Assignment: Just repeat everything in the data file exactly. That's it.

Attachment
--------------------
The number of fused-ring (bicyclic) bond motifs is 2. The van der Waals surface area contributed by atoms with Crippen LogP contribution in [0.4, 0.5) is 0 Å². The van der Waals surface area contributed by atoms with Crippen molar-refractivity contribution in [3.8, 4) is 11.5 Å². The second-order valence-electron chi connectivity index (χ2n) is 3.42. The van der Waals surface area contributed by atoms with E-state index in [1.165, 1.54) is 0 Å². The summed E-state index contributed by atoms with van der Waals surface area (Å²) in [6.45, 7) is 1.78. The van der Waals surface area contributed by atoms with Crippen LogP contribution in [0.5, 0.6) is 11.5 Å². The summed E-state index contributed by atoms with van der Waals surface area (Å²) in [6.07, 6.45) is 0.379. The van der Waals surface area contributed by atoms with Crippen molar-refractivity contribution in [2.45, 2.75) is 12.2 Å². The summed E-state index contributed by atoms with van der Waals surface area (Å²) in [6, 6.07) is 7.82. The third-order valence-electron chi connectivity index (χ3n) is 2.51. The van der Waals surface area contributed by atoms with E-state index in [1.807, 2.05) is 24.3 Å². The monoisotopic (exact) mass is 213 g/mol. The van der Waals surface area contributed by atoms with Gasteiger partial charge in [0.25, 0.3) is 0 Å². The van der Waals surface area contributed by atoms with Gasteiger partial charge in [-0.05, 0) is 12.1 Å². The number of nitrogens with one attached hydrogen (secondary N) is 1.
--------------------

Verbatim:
The number of fused-ring (bicyclic) bond motifs is 2. The van der Waals surface area contributed by atoms with Crippen LogP contribution in [0.4, 0.5) is 0 Å². The van der Waals surface area contributed by atoms with Crippen molar-refractivity contribution in [3.8, 4) is 11.5 Å². The second-order valence-electron chi connectivity index (χ2n) is 3.42. The van der Waals surface area contributed by atoms with E-state index in [1.165, 1.54) is 0 Å². The summed E-state index contributed by atoms with van der Waals surface area (Å²) in [6.45, 7) is 1.78. The van der Waals surface area contributed by atoms with Crippen LogP contribution in [0.5, 0.6) is 11.5 Å². The summed E-state index contributed by atoms with van der Waals surface area (Å²) in [6.07, 6.45) is 0.379. The van der Waals surface area contributed by atoms with Crippen molar-refractivity contribution in [2.45, 2.75) is 12.2 Å². The summed E-state index contributed by atoms with van der Waals surface area (Å²) in [6, 6.07) is 7.82. The third-order valence-electron chi connectivity index (χ3n) is 2.51. The van der Waals surface area contributed by atoms with E-state index in [1.807, 2.05) is 24.3 Å². The monoisotopic (exact) mass is 213 g/mol. The van der Waals surface area contributed by atoms with Gasteiger partial charge in [0.25, 0.3) is 0 Å². The van der Waals surface area contributed by atoms with Gasteiger partial charge in [-0.05, 0) is 12.1 Å². The number of nitrogens with one attached hydrogen (secondary N) is 1.